What Time Does the Stock Market Close On Black Friday?
This year, the Black Friday sale will take place on Friday, November 24, 2023, and US markets will close earlier than usual and trading will stop at 1 p.m.
Origins: The History of Black Friday
Historically, the origin of Black Friday was not as gleeful as it is today. Many track the origin of Black Friday to the US financial crisis in 1869, whereby prices of gold plummeted.
Thereafter, the same phrase was used to refer to retail stores’ poor sales which were driven by their underperformance as they were “in the red.”
These fortunes were turned when on the day after Thanksgiving, retailers were back "in the black" due to shoppers spending their money at lower prices which is what is believed to have given the modern Black Friday its name.
Beyond Black Friday and the financial crisis that has led to it, you can read more about US stock market crises in our article on “Stock Market Crashes.”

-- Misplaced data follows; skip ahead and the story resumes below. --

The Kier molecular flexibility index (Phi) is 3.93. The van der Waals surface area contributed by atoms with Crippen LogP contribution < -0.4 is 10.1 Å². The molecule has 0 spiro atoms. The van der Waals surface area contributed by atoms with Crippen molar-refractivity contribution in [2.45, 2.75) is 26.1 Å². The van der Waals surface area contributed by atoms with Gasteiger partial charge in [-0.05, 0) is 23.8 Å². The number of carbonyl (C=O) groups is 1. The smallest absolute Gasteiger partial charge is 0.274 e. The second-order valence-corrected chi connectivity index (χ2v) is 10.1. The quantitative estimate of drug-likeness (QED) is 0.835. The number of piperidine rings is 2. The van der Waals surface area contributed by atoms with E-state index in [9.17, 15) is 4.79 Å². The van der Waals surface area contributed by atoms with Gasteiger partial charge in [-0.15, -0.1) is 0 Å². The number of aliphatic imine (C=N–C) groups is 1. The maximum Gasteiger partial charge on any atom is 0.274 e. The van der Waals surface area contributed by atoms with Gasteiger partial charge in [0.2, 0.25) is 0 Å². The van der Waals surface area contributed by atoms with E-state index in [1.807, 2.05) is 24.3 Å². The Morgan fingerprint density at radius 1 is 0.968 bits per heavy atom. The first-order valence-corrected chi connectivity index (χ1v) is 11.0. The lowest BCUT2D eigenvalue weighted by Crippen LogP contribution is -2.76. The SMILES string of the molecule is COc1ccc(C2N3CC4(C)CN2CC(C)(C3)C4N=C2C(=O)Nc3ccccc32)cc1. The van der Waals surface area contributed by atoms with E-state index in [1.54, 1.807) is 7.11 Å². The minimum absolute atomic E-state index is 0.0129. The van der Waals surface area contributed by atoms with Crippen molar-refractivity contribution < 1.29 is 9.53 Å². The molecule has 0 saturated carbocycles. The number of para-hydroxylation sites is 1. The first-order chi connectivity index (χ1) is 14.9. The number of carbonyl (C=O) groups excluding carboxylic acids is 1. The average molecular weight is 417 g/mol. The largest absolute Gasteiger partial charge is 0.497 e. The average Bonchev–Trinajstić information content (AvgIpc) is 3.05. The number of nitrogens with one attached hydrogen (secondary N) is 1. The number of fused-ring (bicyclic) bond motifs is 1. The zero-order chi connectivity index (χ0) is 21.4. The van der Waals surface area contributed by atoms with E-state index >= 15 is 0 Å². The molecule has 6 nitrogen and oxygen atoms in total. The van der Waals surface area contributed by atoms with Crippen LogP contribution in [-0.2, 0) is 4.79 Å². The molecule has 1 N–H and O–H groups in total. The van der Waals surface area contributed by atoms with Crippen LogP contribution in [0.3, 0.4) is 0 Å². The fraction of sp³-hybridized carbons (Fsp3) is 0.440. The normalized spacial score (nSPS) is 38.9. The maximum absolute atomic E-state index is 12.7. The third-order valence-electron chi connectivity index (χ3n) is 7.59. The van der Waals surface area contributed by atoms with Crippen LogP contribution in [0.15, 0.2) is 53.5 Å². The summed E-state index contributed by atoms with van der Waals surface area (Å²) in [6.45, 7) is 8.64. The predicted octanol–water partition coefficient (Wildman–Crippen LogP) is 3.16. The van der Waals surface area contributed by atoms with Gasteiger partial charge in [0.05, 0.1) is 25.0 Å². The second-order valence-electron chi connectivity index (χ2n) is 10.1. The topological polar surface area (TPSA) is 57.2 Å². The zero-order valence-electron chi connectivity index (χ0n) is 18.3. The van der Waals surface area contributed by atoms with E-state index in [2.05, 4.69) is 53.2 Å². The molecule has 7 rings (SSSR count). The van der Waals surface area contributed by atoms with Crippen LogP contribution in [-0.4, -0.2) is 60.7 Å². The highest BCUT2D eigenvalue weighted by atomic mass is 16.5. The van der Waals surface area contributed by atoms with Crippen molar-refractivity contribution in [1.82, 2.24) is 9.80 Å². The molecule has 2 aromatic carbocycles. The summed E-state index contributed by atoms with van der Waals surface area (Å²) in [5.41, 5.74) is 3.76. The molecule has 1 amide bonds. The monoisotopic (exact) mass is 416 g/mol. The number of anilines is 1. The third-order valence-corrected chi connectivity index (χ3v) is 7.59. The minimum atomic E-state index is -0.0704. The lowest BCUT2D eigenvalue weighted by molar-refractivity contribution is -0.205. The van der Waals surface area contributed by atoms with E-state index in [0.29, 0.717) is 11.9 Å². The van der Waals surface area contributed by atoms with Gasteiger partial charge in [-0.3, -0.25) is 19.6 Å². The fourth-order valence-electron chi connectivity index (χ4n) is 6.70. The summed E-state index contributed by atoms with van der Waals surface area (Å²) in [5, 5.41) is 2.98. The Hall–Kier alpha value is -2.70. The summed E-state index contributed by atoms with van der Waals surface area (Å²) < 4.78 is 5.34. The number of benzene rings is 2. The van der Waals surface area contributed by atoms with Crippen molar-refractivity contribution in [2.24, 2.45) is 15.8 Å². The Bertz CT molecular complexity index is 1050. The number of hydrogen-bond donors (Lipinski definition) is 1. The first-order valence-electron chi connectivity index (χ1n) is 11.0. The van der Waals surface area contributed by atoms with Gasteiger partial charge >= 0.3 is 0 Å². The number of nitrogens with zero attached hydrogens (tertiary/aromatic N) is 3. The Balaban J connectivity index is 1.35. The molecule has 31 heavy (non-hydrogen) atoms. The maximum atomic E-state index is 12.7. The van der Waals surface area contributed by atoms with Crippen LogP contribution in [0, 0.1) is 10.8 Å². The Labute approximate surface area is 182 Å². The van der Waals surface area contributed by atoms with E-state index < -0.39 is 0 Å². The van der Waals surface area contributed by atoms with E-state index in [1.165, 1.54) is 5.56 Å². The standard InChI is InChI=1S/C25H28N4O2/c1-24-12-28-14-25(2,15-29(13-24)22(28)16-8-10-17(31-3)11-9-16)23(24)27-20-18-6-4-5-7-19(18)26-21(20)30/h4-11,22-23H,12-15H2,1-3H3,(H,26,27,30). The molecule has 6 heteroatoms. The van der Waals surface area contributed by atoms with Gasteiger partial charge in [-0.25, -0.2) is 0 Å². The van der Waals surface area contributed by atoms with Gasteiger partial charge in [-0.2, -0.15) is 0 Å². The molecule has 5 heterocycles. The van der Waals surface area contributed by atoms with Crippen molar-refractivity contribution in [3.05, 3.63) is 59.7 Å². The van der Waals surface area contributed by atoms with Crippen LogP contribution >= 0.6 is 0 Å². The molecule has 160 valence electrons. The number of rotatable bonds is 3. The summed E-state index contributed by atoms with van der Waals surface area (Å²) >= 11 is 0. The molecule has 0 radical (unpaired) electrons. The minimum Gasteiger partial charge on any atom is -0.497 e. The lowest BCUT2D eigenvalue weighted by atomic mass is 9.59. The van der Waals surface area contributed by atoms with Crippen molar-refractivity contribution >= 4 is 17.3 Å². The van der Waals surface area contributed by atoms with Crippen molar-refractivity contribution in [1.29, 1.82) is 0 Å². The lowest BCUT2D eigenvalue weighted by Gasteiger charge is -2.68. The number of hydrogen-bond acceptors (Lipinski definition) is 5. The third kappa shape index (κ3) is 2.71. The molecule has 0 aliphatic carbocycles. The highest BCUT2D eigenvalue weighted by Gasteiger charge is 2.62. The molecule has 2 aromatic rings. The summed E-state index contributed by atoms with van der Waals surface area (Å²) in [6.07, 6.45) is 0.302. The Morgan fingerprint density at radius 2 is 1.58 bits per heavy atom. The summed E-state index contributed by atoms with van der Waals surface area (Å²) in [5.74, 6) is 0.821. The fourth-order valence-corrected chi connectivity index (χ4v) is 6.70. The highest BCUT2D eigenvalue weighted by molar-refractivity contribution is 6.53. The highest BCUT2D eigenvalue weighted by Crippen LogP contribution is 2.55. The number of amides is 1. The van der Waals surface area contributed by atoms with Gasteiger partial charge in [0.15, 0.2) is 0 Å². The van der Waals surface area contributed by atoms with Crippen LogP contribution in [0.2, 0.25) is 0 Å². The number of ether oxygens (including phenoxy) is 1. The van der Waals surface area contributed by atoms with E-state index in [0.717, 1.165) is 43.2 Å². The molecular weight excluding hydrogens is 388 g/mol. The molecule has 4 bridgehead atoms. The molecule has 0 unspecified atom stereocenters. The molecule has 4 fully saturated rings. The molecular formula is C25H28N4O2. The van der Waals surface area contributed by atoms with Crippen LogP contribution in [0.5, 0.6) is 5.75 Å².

The Monday Equivalent of Black Friday: What Is Cyber Monday?
The Monday following Thanksgiving and Black Friday is called “Cyber Monday,” and is also an important retail holiday (held online) during which consumers can enjoy discounts, promotions, and sales. Black Monday emerged with the intent of encouraging people to shop online.
How Did Cyber Monday Emerge?
Back in 2005, a division within the National Retail Federation (NRF) called “Shop.org” came up with the term “Black Monday” after noticing that online shopping rose on the Monday after Thanksgiving over the years.
How Do Black Friday and Cyber Monday Affect the Stock Market and the Economy?